HC Deb 11 February 1998 vol 306 cc241-2W
Mr. Winnick

To ask the Secretary of State for Social Security what are the latest percentage estimates based on funds held in all forms of financial and saving institutions of those households with(a) no savings and (b) savings (i) up to £2,000, (ii) between £2,000 to £5,000, (iii) £5,000 to £7,000, (iv) £7,500 to £10,000, (v) £10,000 to £20,000, (vi) £20,000 to £40,000, (vii) £40,000 to £60,000, (viii) £60,000 to £100,000 and (ix) over £100,000. [28975]

Mr. Denham

The information is not available in the format requested. Such information as is available is set out in the table.

The Family Resources Survey (FRS), a survey of private households in Great Britain, collects data on the amount of money respondents have in different funds, but only for those respondents who are willing to provide an estimate of the value of their total savings and report a value between £1,500 and £20,000. Around 35 per cent. of all households surveyed fall into this category. A detailed breakdown of savings is therefore available only for this group.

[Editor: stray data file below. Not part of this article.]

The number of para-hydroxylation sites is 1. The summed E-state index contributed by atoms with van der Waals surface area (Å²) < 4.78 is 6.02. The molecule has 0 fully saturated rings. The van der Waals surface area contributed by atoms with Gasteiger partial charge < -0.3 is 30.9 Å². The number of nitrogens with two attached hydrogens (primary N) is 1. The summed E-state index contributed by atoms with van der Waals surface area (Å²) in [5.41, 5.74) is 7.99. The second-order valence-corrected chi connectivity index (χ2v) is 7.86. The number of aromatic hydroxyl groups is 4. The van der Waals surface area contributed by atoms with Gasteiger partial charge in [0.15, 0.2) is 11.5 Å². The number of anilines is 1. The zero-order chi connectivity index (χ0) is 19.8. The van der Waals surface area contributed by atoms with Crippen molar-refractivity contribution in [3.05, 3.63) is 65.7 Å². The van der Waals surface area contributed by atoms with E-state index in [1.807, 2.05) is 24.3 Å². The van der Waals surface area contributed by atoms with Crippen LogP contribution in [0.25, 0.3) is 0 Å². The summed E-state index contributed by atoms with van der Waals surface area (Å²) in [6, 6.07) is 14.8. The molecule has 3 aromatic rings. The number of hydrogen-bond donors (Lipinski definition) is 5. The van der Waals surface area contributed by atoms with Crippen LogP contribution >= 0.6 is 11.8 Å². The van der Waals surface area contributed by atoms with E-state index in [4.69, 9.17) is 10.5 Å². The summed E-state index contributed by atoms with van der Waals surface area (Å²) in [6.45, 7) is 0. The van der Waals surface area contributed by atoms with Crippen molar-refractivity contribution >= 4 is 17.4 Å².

Percentage of households with savings between £1,500 and £20,000 in 1995–96 family resources survey
Percentage of households
No savings 32
Less than £2,000 22
£2,000 but less than £5,000 13
£5,000 but less than £7,500 6
£7,500 but less than £10,000 4
£10,000 but less than £20,000 9
£20,000 or more 14
Total households (base = 26,435) 100


1. Types of account included are all bank, building society and Post Office accounts, Tax Exempt Special Savings Accounts (TESSAs), Unit Trusts, PEPs, stocks and shares and National Savings products.

2. The 1995–96 FRS is the latest for which data are available. The figures are based on sample counts and are subject to sampling error and to variability in non response.

3. Figures should be treated with caution. Questions on assets are a particularly sensitive part of the FRS questionnaire and have a relatively low level of response, and hence higher levels of imputation, compared to other parts of the survey. Responses are imputed in around one in ten cases. Evidence also suggests some under reporting of capital by respondents.